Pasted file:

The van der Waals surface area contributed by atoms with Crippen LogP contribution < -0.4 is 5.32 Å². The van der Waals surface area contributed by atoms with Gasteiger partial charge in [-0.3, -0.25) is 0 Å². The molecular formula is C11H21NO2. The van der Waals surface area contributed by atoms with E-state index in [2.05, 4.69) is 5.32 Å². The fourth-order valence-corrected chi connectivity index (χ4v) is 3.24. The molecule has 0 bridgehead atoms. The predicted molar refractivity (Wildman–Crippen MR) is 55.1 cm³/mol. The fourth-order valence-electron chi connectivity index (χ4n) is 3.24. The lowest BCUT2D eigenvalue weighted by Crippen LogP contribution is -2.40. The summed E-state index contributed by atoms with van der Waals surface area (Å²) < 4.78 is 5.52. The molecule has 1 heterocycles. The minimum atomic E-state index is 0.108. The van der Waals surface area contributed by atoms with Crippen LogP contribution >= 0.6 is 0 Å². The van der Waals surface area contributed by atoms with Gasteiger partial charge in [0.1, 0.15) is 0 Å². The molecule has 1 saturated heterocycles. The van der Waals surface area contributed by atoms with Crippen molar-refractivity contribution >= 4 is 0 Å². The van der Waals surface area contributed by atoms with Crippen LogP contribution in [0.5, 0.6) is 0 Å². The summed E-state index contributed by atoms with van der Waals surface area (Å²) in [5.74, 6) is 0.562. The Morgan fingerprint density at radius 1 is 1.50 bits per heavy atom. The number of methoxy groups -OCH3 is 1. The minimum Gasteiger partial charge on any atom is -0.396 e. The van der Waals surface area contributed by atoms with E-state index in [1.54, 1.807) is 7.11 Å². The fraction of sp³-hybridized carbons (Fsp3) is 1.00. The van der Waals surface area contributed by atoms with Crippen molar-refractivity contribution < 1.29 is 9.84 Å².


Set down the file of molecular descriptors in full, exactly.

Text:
The van der Waals surface area contributed by atoms with Crippen LogP contribution < -0.4 is 5.32 Å². The van der Waals surface area contributed by atoms with Gasteiger partial charge in [-0.3, -0.25) is 0 Å². The molecular formula is C11H21NO2. The van der Waals surface area contributed by atoms with E-state index in [2.05, 4.69) is 5.32 Å². The fourth-order valence-corrected chi connectivity index (χ4v) is 3.24. The molecule has 0 bridgehead atoms. The predicted molar refractivity (Wildman–Crippen MR) is 55.1 cm³/mol. The fourth-order valence-electron chi connectivity index (χ4n) is 3.24. The lowest BCUT2D eigenvalue weighted by Crippen LogP contribution is -2.40. The summed E-state index contributed by atoms with van der Waals surface area (Å²) < 4.78 is 5.52. The molecule has 1 heterocycles. The minimum atomic E-state index is 0.108. The van der Waals surface area contributed by atoms with Crippen LogP contribution >= 0.6 is 0 Å². The van der Waals surface area contributed by atoms with Gasteiger partial charge in [0.1, 0.15) is 0 Å². The molecule has 1 saturated heterocycles. The van der Waals surface area contributed by atoms with Crippen molar-refractivity contribution >= 4 is 0 Å². The van der Waals surface area contributed by atoms with Crippen LogP contribution in [0.5, 0.6) is 0 Å². The summed E-state index contributed by atoms with van der Waals surface area (Å²) in [5.74, 6) is 0.562. The Morgan fingerprint density at radius 1 is 1.50 bits per heavy atom. The number of methoxy groups -OCH3 is 1. The minimum Gasteiger partial charge on any atom is -0.396 e. The van der Waals surface area contributed by atoms with E-state index in [1.54, 1.807) is 7.11 Å². The fraction of sp³-hybridized carbons (Fsp3) is 1.00. The van der Waals surface area contributed by atoms with Crippen molar-refractivity contribution < 1.29 is 9.84 Å².